The best part of traveling – perhaps even the reason for doing so – is seeing new things and if you’re on a roadtrip, one of the things to see is landscapes. Most of California strongly reminded me of parts of Spain and Portugal. Driving in Colorado, northeastwards to Denver is a lot like driving around Austria. In fact, in both cases I would prefer their European counterparts for their look, though the American landscapes tend to be a bit more spacious and empty, which has its own charm.
Other states have a look to them that’s less common. Parts of Arizona look a lot like the Saragossa area in the Spanish Aragon region, but it would be fair to say it’s the other way around since Arizona has far more of it, both in sheer quantity and variation (although it is amusing that a number of Western movies was actually shot in Spain, but that’s another story). And then there are parts of Arizona, New Mexico and Colorado that really are one of a kind. So much so that, at times, it felt like driving around on another planet, especially when there are no other vehicles around.
But sometimes this originality is not a good thing, I found in Kansas. Sure, having flat farmland stretch on for hundreds and hundreds of miles is unique. But ‘fun’ or ‘worth seeing’ aren’t phrases I would apply to it, having driven through it. It took almost all of a day to get from Denver to Kansas City (not breaking any laws, though the landscape might such evil deeds prompt). During that day, only the last couple of dozen miles offered some variation and views. The Flint Hills are nothing spectacular, but you feel they are after a 6-hour non-stop ‘nothing but straight interstate’ drive.
I haven’t visited Kansas City, but the rest of the state seems to consist of farmers, salesmen that sell farming implements, truckers that move farmed produce, workers that build farms and preachers that preach to the farmers. I ended up in Topeka, famous only for the lovely ‘God hates fags’ Westbrook Church and otherwise consisting mainly of truck stops and motels.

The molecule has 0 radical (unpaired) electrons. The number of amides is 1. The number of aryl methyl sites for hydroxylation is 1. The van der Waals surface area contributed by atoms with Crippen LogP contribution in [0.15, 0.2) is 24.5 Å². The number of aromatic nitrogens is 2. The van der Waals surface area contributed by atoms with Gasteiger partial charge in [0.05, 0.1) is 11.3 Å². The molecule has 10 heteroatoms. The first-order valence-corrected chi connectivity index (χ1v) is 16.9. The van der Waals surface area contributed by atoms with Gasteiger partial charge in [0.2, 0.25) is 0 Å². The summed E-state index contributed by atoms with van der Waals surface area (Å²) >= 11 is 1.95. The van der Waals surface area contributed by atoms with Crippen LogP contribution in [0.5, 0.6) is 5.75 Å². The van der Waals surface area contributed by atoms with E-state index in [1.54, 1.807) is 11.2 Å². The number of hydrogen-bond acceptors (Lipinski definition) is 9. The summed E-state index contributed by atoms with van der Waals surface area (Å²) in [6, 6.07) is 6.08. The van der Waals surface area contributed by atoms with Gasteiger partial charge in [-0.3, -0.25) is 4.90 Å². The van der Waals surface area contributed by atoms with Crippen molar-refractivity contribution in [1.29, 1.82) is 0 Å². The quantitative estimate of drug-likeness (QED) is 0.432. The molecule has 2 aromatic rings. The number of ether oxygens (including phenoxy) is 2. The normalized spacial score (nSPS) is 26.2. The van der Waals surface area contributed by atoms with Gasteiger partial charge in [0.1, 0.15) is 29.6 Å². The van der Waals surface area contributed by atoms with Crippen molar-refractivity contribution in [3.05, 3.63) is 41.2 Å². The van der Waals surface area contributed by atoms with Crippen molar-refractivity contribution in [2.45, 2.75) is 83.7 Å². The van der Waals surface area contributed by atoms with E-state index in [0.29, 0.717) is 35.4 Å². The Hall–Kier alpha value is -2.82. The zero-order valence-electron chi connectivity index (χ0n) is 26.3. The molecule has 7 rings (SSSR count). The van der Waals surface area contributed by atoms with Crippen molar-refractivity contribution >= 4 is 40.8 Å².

I got into a chat with a trucker who is from Topeka orginally and, for reasons not entirely clear to himself either, returned here after many years of trucking around the US. He told me about how Topeka at one point had the plan to build a large racing oval, to attract some other people and businesses. That money got siphoned off somehow and nothing has really happened in Topeka since, except for the construction of a large mall.
So, what do truckers do to spend the time? He was more than willing to accommodate me and since beer is not overly expensive, I agreed to go along. Not very surprising, what started out in a burger joint and went by way of a Hooters ended up in a strippers bar just outside of town (I could call it a gentleman’s club, like the establishment did itself, but that seems a bit much). What may be most surprising about these is that they’re not actually filled with truckers and disillusioned married men, but seem to attract a lot of folks of mixed gender who are just looking for a good time. And considering the company they were in, these girls weren’t lesbian either, nor were they there on a pay check, unless their male company liked to roleplay the part of the submissive boyfriend.
I do think it amusing that the state that has the most rabid radio preachers I’ve heard sofar also seems to have the most ‘adult entertainment’ venues – going by what you can see from the road. Makes you wonder what came first and whether there’s some sort of cause and effect thing going on. Of course, it could just be that all states have roughly the same amount of stripper bars and porn shops, but they’re just easier to spot in Kansas, since all that’s there to block your view is grain and farms…
If you’re religious and ever get tired of Christianity, don’t look to other religions for variation. Just come to Kansas, turn on that radio and get a whole new outlook on pretty much every part of the bible. It’s amazing how that millennia old collection of books seems to have been written specifically for this day and age. Makes you wonder what people needed a book that’s about money, oil, cars and radio preachers for in centuries past.
Onwards to St. Louis and they better have something other than farms over there!